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How Much Further Are London Commuters Willing to Travel?

Price rises are rippling out of the capital, one station at a time. Peter Hemple reports

Property prices in the capital reached £501,000 on average in April, according to haart estate agents, which is 26.1% higher than a year earlier, and 4% higher than in March. For workers in the capital that were thinking of buying a year ago but decided to wait, they most likely now need to find an extra £100,000 to buy the same property.

Even if they are currently looking to buy a property, each week that slips by without agreeing a purchase price will mean another £5,000 slipping through their fingers at the current rate of price growth (4% per month). The recent state of the property market in London appears to be very similar to 2006/2007 with dozens clambering into a studio flat during a one hour open viewing only to find a price has been agreed on the flat before you have sat down in a café to discuss its pros and cons with your partner.

As the majority of properties in the capital are sold for more than £500,000, most buyers will need to pay 4% stamp duty, which when added to the solicitor's fees is probably more than the cost of paying one-years rent up front, now that rental yields are so low.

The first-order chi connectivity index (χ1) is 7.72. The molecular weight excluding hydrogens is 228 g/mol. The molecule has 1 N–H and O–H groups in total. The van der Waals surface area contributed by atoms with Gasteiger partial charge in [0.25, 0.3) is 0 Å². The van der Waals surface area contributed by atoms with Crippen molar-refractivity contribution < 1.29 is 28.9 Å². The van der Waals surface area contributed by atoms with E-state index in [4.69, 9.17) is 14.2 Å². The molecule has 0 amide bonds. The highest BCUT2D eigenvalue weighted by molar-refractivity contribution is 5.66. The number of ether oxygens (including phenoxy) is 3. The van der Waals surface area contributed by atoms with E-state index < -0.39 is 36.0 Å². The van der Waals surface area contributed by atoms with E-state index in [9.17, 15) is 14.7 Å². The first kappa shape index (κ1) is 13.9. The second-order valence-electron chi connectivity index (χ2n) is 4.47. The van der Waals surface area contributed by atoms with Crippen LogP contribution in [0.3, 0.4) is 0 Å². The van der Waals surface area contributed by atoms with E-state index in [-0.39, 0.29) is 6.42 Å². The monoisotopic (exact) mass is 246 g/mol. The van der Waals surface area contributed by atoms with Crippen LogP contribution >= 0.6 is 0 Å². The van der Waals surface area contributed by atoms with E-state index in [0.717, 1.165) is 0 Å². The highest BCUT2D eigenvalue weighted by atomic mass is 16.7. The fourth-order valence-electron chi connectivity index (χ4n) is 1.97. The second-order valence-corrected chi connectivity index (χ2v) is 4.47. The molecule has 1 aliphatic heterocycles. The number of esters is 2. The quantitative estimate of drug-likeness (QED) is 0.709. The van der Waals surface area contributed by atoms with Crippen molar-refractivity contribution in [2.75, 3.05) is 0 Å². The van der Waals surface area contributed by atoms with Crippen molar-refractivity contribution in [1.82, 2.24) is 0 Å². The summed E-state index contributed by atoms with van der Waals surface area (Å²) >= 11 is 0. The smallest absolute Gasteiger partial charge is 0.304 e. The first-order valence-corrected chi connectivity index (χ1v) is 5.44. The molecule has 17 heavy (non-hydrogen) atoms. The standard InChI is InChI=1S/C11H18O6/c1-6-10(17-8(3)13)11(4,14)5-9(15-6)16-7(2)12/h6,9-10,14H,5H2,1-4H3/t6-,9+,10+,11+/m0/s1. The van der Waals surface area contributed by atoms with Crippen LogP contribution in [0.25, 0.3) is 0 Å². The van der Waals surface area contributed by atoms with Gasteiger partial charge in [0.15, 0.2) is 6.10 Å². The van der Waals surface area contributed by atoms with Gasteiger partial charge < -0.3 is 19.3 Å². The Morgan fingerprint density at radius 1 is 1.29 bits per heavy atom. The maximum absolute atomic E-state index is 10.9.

Despite this, the number of people looking to buy a property in the capital is still rising rapidly, according to Paul Smith, CEO of haart, who comments: "London homeowners will be forgiven for being astonished that they have 'earned' an average £100,000 in equity over the last 12 months. In spite of London property prices breaking new records of over £500,000, buyers are still coming to the market in numbers greater than last year.

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